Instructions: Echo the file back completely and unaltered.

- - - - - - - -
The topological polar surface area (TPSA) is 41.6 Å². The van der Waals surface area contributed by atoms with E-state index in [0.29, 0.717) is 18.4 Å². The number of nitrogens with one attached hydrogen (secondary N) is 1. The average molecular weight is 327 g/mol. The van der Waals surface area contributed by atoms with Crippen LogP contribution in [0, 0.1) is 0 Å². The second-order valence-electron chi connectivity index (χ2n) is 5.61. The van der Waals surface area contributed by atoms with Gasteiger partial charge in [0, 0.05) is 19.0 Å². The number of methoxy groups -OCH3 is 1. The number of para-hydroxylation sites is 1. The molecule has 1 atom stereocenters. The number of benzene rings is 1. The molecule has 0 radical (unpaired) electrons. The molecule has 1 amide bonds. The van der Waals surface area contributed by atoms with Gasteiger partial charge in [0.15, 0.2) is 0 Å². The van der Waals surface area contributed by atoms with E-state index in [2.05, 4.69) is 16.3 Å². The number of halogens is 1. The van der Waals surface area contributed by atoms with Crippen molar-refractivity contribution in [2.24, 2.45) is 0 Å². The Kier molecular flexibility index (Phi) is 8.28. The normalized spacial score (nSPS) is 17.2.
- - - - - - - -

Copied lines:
The topological polar surface area (TPSA) is 41.6 Å². The van der Waals surface area contributed by atoms with E-state index in [0.29, 0.717) is 18.4 Å². The number of nitrogens with one attached hydrogen (secondary N) is 1. The average molecular weight is 327 g/mol. The van der Waals surface area contributed by atoms with Crippen LogP contribution in [0, 0.1) is 0 Å². The second-order valence-electron chi connectivity index (χ2n) is 5.61. The van der Waals surface area contributed by atoms with Gasteiger partial charge in [0, 0.05) is 19.0 Å². The number of methoxy groups -OCH3 is 1. The number of para-hydroxylation sites is 1. The molecule has 1 atom stereocenters. The number of benzene rings is 1. The molecule has 0 radical (unpaired) electrons. The molecule has 1 amide bonds. The van der Waals surface area contributed by atoms with Gasteiger partial charge in [0.15, 0.2) is 0 Å². The van der Waals surface area contributed by atoms with E-state index in [2.05, 4.69) is 16.3 Å². The number of halogens is 1. The van der Waals surface area contributed by atoms with Crippen molar-refractivity contribution in [2.24, 2.45) is 0 Å². The Kier molecular flexibility index (Phi) is 8.28. The normalized spacial score (nSPS) is 17.2.